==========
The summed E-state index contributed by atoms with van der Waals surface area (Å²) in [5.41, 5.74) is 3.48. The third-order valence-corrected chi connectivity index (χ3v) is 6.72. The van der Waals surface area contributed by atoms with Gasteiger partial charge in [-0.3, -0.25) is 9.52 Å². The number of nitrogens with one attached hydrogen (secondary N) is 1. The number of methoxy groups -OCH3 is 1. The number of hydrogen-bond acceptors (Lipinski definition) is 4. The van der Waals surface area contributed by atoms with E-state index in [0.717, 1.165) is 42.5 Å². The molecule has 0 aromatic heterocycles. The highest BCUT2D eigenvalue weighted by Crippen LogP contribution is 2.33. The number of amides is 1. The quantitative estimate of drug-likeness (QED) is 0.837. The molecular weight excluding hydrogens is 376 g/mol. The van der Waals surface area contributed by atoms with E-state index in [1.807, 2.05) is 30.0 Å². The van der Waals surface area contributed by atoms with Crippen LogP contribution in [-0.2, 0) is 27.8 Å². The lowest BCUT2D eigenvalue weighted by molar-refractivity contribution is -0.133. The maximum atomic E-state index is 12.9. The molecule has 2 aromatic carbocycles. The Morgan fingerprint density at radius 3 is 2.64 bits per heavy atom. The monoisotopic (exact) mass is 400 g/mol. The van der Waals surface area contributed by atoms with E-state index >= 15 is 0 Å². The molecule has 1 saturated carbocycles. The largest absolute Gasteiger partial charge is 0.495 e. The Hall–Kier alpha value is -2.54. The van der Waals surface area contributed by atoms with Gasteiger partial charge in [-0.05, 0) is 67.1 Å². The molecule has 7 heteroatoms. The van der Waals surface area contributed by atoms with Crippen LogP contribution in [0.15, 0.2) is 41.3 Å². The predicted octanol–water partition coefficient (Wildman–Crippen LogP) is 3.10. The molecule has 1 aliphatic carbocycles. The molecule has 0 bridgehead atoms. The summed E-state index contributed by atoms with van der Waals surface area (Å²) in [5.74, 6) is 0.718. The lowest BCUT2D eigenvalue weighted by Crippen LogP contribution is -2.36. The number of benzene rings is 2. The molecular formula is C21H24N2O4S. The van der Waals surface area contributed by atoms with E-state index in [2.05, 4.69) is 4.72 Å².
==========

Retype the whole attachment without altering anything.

The summed E-state index contributed by atoms with van der Waals surface area (Å²) in [5.41, 5.74) is 3.48. The third-order valence-corrected chi connectivity index (χ3v) is 6.72. The van der Waals surface area contributed by atoms with Gasteiger partial charge in [-0.3, -0.25) is 9.52 Å². The number of nitrogens with one attached hydrogen (secondary N) is 1. The number of methoxy groups -OCH3 is 1. The number of hydrogen-bond acceptors (Lipinski definition) is 4. The van der Waals surface area contributed by atoms with E-state index in [0.717, 1.165) is 42.5 Å². The molecule has 0 aromatic heterocycles. The highest BCUT2D eigenvalue weighted by Crippen LogP contribution is 2.33. The number of amides is 1. The quantitative estimate of drug-likeness (QED) is 0.837. The molecular weight excluding hydrogens is 376 g/mol. The van der Waals surface area contributed by atoms with E-state index in [1.807, 2.05) is 30.0 Å². The van der Waals surface area contributed by atoms with Crippen LogP contribution in [-0.2, 0) is 27.8 Å². The lowest BCUT2D eigenvalue weighted by molar-refractivity contribution is -0.133. The maximum atomic E-state index is 12.9. The molecule has 2 aromatic carbocycles. The Morgan fingerprint density at radius 3 is 2.64 bits per heavy atom. The monoisotopic (exact) mass is 400 g/mol. The van der Waals surface area contributed by atoms with E-state index >= 15 is 0 Å². The molecule has 1 saturated carbocycles. The largest absolute Gasteiger partial charge is 0.495 e. The Hall–Kier alpha value is -2.54. The van der Waals surface area contributed by atoms with Gasteiger partial charge in [-0.05, 0) is 67.1 Å². The molecule has 7 heteroatoms. The van der Waals surface area contributed by atoms with Crippen LogP contribution in [0.15, 0.2) is 41.3 Å². The predicted octanol–water partition coefficient (Wildman–Crippen LogP) is 3.10. The molecule has 1 aliphatic carbocycles. The molecule has 0 bridgehead atoms. The summed E-state index contributed by atoms with van der Waals surface area (Å²) in [5.74, 6) is 0.718. The lowest BCUT2D eigenvalue weighted by Crippen LogP contribution is -2.36. The number of benzene rings is 2. The molecular formula is C21H24N2O4S. The van der Waals surface area contributed by atoms with E-state index in [2.05, 4.69) is 4.72 Å².